Battle of Britain pilot dies

There are only three of the 95 New Zealand pilots who flew in the Battle of Britain alive after Tauranga resident John Gard’ner died in Tauranga Hospital on Friday.

He died after a brief illness, and now Bernie Brown, also of Tauranga, Alan Gawith of Nelson and Keith Lawrence, who is in England, are the final three alive.


John Gard’ner shortly before his trip to London last year.

John was active to the end, with his friends at Classic Flyers earlier this year arranging to fly him to the Wairarapa, says chief executive officer Andrew Gormlie.
“We were going to take him to the Masterton Airshow from here in an aircraft, but the weather turned rubbishy, and that sort of put the lid on that,” says Andrew.

“At 92 it’s a bit tough on a rough day.
“He was a friend of ours, we knew him quite well, but at the end of the day some of these really old fellows don’t bother to join up with these things, but he used to come and go at times and he frequented our place as an interested party.
“He was a member of the Aviation Historic Society, which is some of the old chaps that meet here every month.”

 

John Gard’ner joined the Royal Air Force in 1938 because he wanted to see the world.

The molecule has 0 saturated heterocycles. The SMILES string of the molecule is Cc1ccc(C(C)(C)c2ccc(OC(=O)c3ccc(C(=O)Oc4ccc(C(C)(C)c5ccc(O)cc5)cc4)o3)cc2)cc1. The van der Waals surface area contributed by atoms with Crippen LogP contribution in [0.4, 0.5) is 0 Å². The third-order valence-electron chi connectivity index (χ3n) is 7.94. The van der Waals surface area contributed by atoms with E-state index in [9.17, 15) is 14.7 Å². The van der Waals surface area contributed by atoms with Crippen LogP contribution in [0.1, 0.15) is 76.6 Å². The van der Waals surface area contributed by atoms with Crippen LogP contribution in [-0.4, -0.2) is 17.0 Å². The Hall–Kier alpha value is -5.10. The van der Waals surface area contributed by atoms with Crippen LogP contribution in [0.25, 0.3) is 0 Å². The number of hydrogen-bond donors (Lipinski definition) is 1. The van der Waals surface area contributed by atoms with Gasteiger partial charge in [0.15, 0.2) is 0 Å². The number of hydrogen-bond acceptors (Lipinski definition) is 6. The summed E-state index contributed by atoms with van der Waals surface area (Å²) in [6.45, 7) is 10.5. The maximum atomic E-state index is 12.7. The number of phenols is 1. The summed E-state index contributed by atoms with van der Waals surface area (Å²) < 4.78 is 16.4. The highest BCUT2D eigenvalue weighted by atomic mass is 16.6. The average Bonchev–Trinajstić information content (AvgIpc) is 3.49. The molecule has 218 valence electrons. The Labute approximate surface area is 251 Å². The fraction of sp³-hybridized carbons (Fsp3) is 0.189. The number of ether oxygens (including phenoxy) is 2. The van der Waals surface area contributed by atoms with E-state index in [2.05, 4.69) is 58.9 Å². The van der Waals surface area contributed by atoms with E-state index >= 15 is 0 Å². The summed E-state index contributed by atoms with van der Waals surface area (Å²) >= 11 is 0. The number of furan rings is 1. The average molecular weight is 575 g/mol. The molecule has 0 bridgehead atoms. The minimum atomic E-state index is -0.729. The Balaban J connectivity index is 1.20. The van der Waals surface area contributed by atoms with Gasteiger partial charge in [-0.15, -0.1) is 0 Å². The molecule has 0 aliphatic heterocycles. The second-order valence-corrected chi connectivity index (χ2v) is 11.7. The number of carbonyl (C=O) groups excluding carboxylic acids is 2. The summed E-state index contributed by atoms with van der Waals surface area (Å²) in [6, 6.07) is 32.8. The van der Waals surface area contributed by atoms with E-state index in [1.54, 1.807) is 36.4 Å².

He began the war flying Boulton Paul Defiants for 141 Squadron, a single-engined aircraft that carried no forward firing guns and a gunner in a dorsal turret.

It was reckoned one of the RAF’s worst aircraft.
John was shot down over Folkestone on July 19, 1940, nine days after the Battle of Britain started. Messerschmitt 109s attacked the flight of nine Defiants, sending four into the sea including John’s. A fifth crashed at Dover and a sixth fell short of its base.
John was the only one of eight men in the sea including fellow New Zealand pilots John Kemp and Rudal Kidson, to survive. Afterwards, 141 Squadron operated at nights.
John flew mostly on night fighters with 141, 409 Royal Canadian Air Force Squadron, on Beaufighters, and 219 and 488 (NZ) Squadrons on Mosquitoes for the rest of the war. When John finished, he was a squadron leader and flight commander on 488. His only kill was a Focke Wulf 190 he shot down over France on November 1944.
He remained in the RAF and after the war transferred to jet aircraft, flying Gloster Meteors, the RAF’s first jet fighter.

John was seconded to the US Marine Corps in 1950 and flew F3D Skyknights in the Korean War.

He retired from the air force in 1965. His last military post was as air attaché in Brussels, and his final rank group captain.

The last time John flew an aircraft was in Tauranga for his 90th birthday. With an instructor on board he took off, flew around ‘did a few tight turns’ and landed.


John bought an orchard in the Bay of Plenty after returning to New Zealand. Late last year he flew to England to attend the 70th anniversary of the Battle of Britain and the dedication of the statue of Sir Keith Park, the New Zealander who directed the day-to-day operations of the RAF fighters in the key defence sector during the battle.
John was born in Dunedin on June 14, 1918. He is survived by his wife Suzanne, two sons and two daughters.

 

Read John’s funeral notice here.




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